Shortly following their press conference at E3 2016, EA allowed 64 gamers to play a massive conquest match in their upcoming title, Battlefield 1. Conference attendees looked on as actors and media icons, including Snoop Dog and Wiz Khalifa, took part in the chaotic battle.
If you’re unfamiliar with the multiplayer of Dice’s Battlefield games, players take sides in a large scale conflict between two teams of up to 32 players each. Each team is composed of several smaller squads, which attempt to capture objectives in conquest or push through the map in rush. Battlefield 1 takes us back to the First World War, where entire nations were pitted against each other in a massive and exhausting conflict.
Conquest, the only game mode we’ve seen, plays very similar to past Battlefield titles, with the addition of World War I era weapons and vehicles. Just as in Battlefield 1‘s predecessors, teams attempt to capture and control 6 points, draining their opponents of tickets.
The most important part of any first-person shooting game is, of course, the gunplay. Guns each sound punchy and authentic, and appear to be visually accurate to their historical counterparts. Weapons come in a large variety including machine guns, sniper rifles, grenades, and vehicles that each play uniquely. A new melee addition is the bayonet charge, a high-risk high-reward tactic where you charge frantically at opponents leading with your bayonet. Landing a hit results in a brutal animation and death for the target.
The weather in the game changes dynamically. In normal sunny weather, you have clear visibility of the battlefield and can pick off enemies from across the map. When the rain rolls in however, you have to change your tactics on the fly. The landscape before you is now obscured, and opponents can pop out of the fog and open fire without any prior indication of their location. It was absolutely incredible to see puddles form in blast holes and water flying off weapons in such a dynamic fashion.
Building destruction appears to be more substantial than in Battlefield 4. There seem to be fewer indestructible walls, which is reminiscent of the Bad Company games, where you could nearly level an entire map. On top of buildings that can be destroyed, craters can be blown into the ground by events like the destruction of a tank or the crash of a plane, giving you makeshift cover.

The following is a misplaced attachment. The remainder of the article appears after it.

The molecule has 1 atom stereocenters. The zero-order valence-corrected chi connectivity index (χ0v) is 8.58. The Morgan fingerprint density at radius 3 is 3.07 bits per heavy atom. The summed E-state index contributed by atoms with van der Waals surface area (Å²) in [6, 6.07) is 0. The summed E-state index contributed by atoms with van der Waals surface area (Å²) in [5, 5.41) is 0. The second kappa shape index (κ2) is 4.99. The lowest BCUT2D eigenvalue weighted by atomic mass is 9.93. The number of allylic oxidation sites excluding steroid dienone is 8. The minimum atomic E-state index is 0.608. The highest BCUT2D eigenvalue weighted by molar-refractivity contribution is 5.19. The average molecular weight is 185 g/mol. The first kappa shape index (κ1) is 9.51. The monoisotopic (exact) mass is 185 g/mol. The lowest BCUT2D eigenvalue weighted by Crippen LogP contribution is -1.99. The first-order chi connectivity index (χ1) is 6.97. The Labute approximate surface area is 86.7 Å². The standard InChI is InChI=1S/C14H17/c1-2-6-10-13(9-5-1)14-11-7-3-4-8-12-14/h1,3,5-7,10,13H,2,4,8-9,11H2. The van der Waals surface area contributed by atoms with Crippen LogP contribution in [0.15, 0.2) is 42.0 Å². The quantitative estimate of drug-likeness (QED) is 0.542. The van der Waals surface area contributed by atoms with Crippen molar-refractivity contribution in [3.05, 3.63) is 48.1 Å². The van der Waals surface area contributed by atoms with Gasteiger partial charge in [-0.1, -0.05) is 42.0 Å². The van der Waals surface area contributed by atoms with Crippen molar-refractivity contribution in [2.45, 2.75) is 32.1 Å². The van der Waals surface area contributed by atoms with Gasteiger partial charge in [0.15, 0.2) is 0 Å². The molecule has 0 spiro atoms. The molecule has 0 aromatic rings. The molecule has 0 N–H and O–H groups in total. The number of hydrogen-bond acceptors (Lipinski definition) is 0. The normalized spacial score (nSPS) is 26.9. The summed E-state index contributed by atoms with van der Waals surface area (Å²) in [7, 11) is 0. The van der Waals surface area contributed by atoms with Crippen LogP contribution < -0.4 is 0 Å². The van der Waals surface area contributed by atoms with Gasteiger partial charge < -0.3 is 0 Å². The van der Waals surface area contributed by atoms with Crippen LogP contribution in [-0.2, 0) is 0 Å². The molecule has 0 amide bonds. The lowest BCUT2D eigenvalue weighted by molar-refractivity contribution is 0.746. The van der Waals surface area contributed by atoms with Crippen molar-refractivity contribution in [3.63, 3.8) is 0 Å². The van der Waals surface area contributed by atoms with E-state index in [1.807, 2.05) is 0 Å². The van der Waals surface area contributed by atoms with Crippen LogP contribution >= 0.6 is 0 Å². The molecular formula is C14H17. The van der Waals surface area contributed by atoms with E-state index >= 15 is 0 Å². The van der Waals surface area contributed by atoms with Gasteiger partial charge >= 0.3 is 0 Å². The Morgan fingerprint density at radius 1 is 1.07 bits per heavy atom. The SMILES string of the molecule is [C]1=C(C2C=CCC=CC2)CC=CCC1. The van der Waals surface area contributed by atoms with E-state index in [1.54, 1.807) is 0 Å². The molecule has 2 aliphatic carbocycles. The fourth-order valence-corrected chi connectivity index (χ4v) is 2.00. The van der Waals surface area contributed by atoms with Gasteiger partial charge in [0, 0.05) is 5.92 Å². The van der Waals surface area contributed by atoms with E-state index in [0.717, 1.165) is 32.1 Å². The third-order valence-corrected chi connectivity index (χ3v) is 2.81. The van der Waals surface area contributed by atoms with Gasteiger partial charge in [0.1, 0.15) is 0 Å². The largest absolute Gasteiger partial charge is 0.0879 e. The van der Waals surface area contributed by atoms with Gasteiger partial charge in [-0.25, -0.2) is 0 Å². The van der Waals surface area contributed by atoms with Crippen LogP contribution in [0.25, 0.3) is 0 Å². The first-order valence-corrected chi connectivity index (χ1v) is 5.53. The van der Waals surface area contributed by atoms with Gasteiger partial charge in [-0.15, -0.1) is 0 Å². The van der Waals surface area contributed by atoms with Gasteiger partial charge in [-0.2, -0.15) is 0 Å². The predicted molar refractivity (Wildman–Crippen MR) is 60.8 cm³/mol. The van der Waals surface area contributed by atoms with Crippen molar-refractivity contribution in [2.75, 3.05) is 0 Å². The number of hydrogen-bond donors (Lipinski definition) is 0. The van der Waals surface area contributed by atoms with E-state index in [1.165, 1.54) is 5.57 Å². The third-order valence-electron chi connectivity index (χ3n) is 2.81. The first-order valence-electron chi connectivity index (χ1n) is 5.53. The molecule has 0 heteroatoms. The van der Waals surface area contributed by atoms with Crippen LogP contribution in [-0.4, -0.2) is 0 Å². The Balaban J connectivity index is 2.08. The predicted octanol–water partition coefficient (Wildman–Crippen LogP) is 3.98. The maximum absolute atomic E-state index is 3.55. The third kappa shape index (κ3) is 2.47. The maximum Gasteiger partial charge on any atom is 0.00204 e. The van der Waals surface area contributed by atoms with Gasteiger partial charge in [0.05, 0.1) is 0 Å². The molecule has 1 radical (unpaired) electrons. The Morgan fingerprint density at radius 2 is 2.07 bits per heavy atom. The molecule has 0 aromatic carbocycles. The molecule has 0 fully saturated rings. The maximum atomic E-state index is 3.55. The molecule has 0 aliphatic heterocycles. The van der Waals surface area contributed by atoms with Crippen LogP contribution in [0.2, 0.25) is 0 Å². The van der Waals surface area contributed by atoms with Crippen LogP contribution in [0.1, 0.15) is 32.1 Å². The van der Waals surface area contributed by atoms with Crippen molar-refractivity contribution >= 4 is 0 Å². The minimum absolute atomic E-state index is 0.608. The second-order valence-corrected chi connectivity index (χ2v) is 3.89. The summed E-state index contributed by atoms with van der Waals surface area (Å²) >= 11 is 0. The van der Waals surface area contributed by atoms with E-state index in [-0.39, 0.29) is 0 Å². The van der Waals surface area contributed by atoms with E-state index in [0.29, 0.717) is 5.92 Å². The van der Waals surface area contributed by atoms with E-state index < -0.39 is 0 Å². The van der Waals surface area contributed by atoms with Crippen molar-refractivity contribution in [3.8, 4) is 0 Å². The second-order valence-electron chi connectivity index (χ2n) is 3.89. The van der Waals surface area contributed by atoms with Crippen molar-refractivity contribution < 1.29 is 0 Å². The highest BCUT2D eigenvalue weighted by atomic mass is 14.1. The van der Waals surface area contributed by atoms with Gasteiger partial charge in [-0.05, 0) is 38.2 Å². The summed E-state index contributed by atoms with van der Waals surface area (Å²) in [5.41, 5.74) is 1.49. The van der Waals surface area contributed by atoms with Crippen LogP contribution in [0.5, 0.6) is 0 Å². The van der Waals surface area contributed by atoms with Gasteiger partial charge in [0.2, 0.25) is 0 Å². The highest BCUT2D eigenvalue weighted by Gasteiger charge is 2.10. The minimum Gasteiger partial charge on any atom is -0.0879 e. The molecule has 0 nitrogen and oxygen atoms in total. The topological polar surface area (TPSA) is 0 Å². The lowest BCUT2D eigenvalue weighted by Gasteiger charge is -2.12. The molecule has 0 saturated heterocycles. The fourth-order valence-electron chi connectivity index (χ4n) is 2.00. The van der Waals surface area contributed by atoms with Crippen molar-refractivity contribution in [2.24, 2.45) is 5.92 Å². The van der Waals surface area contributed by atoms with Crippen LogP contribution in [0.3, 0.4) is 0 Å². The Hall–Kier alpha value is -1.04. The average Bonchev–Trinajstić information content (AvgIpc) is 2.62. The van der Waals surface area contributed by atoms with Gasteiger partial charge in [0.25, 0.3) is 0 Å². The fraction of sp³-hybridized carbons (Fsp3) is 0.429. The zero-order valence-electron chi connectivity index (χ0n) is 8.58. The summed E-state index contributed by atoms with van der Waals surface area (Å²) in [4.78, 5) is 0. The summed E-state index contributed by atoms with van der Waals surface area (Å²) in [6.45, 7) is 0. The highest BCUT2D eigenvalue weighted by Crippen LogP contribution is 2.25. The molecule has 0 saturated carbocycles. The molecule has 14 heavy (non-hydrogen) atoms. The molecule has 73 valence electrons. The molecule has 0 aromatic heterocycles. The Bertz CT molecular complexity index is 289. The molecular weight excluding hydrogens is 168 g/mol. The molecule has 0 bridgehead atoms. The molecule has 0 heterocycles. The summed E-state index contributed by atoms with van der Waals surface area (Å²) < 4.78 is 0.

The demo didn’t showcase a lot of dog-fighting, but what we did see was impressive. The aircraft controls are build to be tight and instantly responsive, and the planes look and fly as they did historically. Anti-air guns were not shown during the match, leaving us to wonder if their are in the game at all and if air combat has been adjusted accordingly.
A major objective in the demo was the goal of destroying the giant Zeppelin that comes out mid-match. The airship aids the side that is able to summon it and is capable of causing major damage to the enemy. If teams can effectively coordinate attacking the airship via fighter planes, it can be taken down quickly. Once the airship is destroyed, it comes crashing to the ground. Destroying the airship leaves a giant mess of metal and fire which creates new obstacles and cover to play in, a continuation of the ‘levolution’ mechanic from Battlefield 4. The airship destroys any buildings in the area where it crashes, so it’s a bit more free-form than something like Siege of Shanghai in BF4, in which the same building collapses every time.
We only got a taste of what Battlefield 1 has in store, and from what we have seen, it looks incredible. It’s been a while since the first-person shooter genre went back to the World War 1 setting. Personally, enough time has past that I’m excited to get my hand on Battlefield 1‘s depiction of the gritty war that tore the world apart. We look forward to hearing more of what EA and Dice have in store for this ambitious title.